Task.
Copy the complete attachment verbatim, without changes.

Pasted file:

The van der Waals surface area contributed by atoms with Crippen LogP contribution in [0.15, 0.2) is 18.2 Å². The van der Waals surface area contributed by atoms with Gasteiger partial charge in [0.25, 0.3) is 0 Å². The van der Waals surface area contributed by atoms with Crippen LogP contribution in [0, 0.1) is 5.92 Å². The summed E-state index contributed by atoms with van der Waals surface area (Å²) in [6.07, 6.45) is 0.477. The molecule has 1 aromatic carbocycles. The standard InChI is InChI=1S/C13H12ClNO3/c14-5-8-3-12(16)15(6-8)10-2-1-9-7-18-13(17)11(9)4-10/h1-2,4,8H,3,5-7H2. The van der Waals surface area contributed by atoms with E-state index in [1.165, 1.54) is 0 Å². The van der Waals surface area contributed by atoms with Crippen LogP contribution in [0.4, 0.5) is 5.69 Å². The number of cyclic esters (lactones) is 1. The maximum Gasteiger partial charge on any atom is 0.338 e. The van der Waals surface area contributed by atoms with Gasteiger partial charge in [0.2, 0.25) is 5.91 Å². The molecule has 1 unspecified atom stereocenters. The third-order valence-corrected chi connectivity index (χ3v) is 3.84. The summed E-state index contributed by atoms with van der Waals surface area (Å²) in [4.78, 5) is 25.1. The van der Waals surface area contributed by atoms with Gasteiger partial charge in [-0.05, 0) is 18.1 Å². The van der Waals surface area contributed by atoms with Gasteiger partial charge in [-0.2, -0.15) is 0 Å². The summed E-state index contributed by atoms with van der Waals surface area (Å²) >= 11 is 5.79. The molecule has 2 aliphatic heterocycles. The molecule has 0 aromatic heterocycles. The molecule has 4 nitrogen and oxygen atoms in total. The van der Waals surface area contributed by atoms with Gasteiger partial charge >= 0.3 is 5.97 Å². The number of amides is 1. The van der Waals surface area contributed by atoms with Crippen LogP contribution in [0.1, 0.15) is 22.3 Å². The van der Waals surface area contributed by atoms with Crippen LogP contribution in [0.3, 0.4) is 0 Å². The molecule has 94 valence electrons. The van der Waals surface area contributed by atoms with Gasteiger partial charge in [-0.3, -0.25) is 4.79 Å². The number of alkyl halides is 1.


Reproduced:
The van der Waals surface area contributed by atoms with Crippen LogP contribution in [0.15, 0.2) is 18.2 Å². The van der Waals surface area contributed by atoms with Gasteiger partial charge in [0.25, 0.3) is 0 Å². The van der Waals surface area contributed by atoms with Crippen LogP contribution in [0, 0.1) is 5.92 Å². The summed E-state index contributed by atoms with van der Waals surface area (Å²) in [6.07, 6.45) is 0.477. The molecule has 1 aromatic carbocycles. The standard InChI is InChI=1S/C13H12ClNO3/c14-5-8-3-12(16)15(6-8)10-2-1-9-7-18-13(17)11(9)4-10/h1-2,4,8H,3,5-7H2. The van der Waals surface area contributed by atoms with E-state index in [1.165, 1.54) is 0 Å². The van der Waals surface area contributed by atoms with Crippen LogP contribution in [0.4, 0.5) is 5.69 Å². The number of cyclic esters (lactones) is 1. The maximum Gasteiger partial charge on any atom is 0.338 e. The van der Waals surface area contributed by atoms with Gasteiger partial charge in [0.2, 0.25) is 5.91 Å². The molecule has 1 unspecified atom stereocenters. The third-order valence-corrected chi connectivity index (χ3v) is 3.84. The summed E-state index contributed by atoms with van der Waals surface area (Å²) in [4.78, 5) is 25.1. The van der Waals surface area contributed by atoms with Gasteiger partial charge in [-0.05, 0) is 18.1 Å². The van der Waals surface area contributed by atoms with Gasteiger partial charge in [-0.2, -0.15) is 0 Å². The summed E-state index contributed by atoms with van der Waals surface area (Å²) >= 11 is 5.79. The molecule has 2 aliphatic heterocycles. The molecule has 0 aromatic heterocycles. The molecule has 4 nitrogen and oxygen atoms in total. The van der Waals surface area contributed by atoms with Gasteiger partial charge >= 0.3 is 5.97 Å². The number of amides is 1. The van der Waals surface area contributed by atoms with Crippen LogP contribution in [0.1, 0.15) is 22.3 Å². The van der Waals surface area contributed by atoms with Crippen LogP contribution in [0.3, 0.4) is 0 Å². The molecule has 94 valence electrons. The van der Waals surface area contributed by atoms with Gasteiger partial charge in [-0.3, -0.25) is 4.79 Å². The number of alkyl halides is 1.